Summer is coming and there’s nothing more beautiful than a rose bush covered with lush blossoms and healthy green leaves. How to grow roses without a lot of strain and effort? Follow these 4 tips and you can grow healthy roses.
Prepare the soil
If you’re planting a rose bush dig a hole about 1 and half times as deep as the rose bush container and twice as wide. Add slow release fertilizer per package directions to the bottom of the hole, then a shovel full of compost, a shovel of the soil you removed and a bit more fertilizer. Remove the rose bush gently from the container and set in the hole. The soil line on the rose bush from the container should be the same as in your garden. If it’s too high remove a bit more soil from the planting hole. If it’s a bit too low add another shovel of soil. When it’s just right, gently scratch the roots from the bottom of the root ball and around the sides. That will encourage the roots to start branching out into the new hole.
Fill the hole half way, alternating soil and compost with a sprinkle of fertilizer. Water thoroughly. When the water has been absorbed by the soil, fill the hole to the top and water again.
Refresh the soil
Dig a few inches deep around the base of your rose out to the edges of the bush. Remove about half of the soil and replace with compost, or bagged topsoil, mixed with slow release fertilizer – follow package directions. Add a layer of mulch a couple of inches deep to retain the moisture in the soil. The mulch will break down over the season and add organic matter to the soil.
Catch problems before they start
If you see aphids or other buggy creatures remove them immediately. Don’t wait until you get to the nursery for bug spray. Most creatures can be washed off with a strong spray of water. Aphids can be sprayed with a mixture of ½ teaspoon dishwashing liquid to one quart of water. Spray on the aphids. If you don’t have a sprayer handy use a sponge. It’s messier but it works.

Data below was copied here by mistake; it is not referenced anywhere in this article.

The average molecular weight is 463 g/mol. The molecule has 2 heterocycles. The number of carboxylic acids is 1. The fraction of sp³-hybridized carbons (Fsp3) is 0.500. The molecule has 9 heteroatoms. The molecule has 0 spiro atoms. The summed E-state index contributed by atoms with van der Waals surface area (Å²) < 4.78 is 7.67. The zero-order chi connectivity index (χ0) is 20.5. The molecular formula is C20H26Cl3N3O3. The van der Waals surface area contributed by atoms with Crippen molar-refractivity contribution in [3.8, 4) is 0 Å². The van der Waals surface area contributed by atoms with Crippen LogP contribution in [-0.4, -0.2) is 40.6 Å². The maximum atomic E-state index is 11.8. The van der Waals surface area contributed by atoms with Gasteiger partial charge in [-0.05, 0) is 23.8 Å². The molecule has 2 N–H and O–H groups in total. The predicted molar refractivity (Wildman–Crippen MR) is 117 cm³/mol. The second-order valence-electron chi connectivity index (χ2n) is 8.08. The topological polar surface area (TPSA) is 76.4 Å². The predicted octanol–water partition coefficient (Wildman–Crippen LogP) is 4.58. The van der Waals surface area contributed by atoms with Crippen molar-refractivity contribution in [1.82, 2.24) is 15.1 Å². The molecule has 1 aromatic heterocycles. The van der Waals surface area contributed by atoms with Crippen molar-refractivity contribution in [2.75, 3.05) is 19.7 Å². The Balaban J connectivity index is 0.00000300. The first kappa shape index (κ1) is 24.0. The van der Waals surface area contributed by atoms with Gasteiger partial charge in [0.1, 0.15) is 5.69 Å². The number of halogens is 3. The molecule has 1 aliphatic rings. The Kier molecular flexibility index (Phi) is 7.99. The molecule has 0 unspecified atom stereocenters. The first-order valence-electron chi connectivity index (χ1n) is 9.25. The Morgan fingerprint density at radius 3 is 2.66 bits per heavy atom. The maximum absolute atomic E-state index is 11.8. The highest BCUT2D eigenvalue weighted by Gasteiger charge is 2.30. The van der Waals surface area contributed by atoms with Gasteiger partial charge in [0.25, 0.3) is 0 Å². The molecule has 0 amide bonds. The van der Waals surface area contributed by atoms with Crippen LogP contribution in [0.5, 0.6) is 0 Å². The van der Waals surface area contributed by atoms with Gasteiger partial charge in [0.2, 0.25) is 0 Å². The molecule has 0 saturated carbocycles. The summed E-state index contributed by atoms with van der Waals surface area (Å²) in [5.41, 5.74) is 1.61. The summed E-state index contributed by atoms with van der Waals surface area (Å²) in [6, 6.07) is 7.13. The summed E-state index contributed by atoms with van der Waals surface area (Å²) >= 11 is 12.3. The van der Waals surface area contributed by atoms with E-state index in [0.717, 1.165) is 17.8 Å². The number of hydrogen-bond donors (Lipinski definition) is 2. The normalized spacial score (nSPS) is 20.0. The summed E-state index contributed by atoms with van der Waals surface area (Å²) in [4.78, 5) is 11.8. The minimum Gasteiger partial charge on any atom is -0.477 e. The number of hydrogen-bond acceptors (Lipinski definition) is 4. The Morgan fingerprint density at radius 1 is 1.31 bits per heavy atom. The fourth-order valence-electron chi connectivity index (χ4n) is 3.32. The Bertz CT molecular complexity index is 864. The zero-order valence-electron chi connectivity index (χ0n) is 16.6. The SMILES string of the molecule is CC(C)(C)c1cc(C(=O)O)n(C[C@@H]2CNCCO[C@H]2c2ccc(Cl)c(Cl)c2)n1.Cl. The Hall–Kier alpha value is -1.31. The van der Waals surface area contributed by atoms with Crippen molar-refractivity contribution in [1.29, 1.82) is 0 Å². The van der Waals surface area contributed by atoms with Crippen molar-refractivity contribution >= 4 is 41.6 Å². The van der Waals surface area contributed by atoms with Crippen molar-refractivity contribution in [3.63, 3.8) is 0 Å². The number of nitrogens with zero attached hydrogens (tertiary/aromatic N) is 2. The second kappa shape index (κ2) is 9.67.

Look at your roses as they grow and treat problems right away. Look at the leaves for disease or brown spots. Don’t get too worried if leaves are a bit yellowish-greenish or new growth is kind of reddish, that can be normal. If the veins of the leaves are dark green but the leaf itself is yellow it could be a sign of iron deficiency. That’s easily treatable. If the entire leaf is yellow that could be a sign of nitrogen deficiency, again easily corrected.
Water but don’t over water
Roses don’t like getting their leaves wet and they don’t like keeping their feet wet. Don’t water on a preset schedule. Water when the top 3 or 4 inches of soil is dry, then soak the plants.
In very humid climates don’t crowd your roses with other plants, it invites fungus diseases. In hot dry climates don’t water everyday, plant the roses so they receive afternoon shade.
Remove spent blossoms
The only purpose of a flower is to produce seed, well at least to the plant that’s the only purpose. Remove the spent blossoms and the rose will continue to bud and flower. The exception is if the rose is of a variety that only blooms once a year. In that case leave the blossoms and enjoy the display.
Follow these easy tips and you’ll have no problem growing healthy roses.